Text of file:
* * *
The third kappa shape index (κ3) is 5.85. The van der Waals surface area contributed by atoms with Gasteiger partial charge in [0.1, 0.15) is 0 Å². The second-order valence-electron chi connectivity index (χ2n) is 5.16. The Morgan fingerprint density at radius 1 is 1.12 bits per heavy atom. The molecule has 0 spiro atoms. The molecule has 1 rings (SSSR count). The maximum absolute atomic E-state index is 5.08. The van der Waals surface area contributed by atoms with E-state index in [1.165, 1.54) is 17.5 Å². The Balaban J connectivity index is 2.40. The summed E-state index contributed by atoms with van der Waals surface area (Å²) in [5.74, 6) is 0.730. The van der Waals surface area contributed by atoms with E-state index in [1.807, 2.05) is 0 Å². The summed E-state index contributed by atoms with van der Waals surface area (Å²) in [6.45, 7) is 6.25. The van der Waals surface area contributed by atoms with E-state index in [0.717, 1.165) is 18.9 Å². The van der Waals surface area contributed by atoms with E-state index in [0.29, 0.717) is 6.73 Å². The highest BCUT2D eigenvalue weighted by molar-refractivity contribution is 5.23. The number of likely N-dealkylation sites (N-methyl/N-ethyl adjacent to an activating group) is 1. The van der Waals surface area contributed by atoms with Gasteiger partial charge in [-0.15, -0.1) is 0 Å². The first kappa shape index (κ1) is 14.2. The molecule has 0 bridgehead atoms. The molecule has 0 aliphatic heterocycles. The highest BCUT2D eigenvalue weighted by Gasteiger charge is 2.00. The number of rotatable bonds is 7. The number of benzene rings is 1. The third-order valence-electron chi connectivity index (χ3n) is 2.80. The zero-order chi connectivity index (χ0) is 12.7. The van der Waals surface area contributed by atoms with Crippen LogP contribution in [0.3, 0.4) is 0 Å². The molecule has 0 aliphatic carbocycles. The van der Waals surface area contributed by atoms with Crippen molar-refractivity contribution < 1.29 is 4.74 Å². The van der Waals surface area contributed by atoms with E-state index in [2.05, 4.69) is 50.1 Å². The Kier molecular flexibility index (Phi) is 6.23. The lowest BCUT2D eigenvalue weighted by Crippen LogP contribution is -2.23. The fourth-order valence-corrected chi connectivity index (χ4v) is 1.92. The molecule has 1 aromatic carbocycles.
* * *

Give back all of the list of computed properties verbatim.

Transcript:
The third kappa shape index (κ3) is 5.85. The van der Waals surface area contributed by atoms with Gasteiger partial charge in [0.1, 0.15) is 0 Å². The second-order valence-electron chi connectivity index (χ2n) is 5.16. The Morgan fingerprint density at radius 1 is 1.12 bits per heavy atom. The molecule has 0 spiro atoms. The molecule has 1 rings (SSSR count). The maximum absolute atomic E-state index is 5.08. The van der Waals surface area contributed by atoms with E-state index in [1.165, 1.54) is 17.5 Å². The Balaban J connectivity index is 2.40. The summed E-state index contributed by atoms with van der Waals surface area (Å²) in [5.74, 6) is 0.730. The van der Waals surface area contributed by atoms with E-state index in [1.807, 2.05) is 0 Å². The summed E-state index contributed by atoms with van der Waals surface area (Å²) in [6.45, 7) is 6.25. The van der Waals surface area contributed by atoms with E-state index in [0.717, 1.165) is 18.9 Å². The van der Waals surface area contributed by atoms with E-state index in [0.29, 0.717) is 6.73 Å². The highest BCUT2D eigenvalue weighted by molar-refractivity contribution is 5.23. The number of likely N-dealkylation sites (N-methyl/N-ethyl adjacent to an activating group) is 1. The van der Waals surface area contributed by atoms with Gasteiger partial charge in [-0.15, -0.1) is 0 Å². The first kappa shape index (κ1) is 14.2. The molecule has 0 bridgehead atoms. The molecule has 0 aliphatic heterocycles. The highest BCUT2D eigenvalue weighted by Gasteiger charge is 2.00. The number of rotatable bonds is 7. The number of benzene rings is 1. The third-order valence-electron chi connectivity index (χ3n) is 2.80. The zero-order chi connectivity index (χ0) is 12.7. The van der Waals surface area contributed by atoms with Crippen LogP contribution in [0.3, 0.4) is 0 Å². The molecule has 0 aliphatic carbocycles. The van der Waals surface area contributed by atoms with Crippen molar-refractivity contribution < 1.29 is 4.74 Å². The van der Waals surface area contributed by atoms with E-state index in [2.05, 4.69) is 50.1 Å². The Kier molecular flexibility index (Phi) is 6.23. The lowest BCUT2D eigenvalue weighted by Crippen LogP contribution is -2.23. The fourth-order valence-corrected chi connectivity index (χ4v) is 1.92. The molecule has 1 aromatic carbocycles.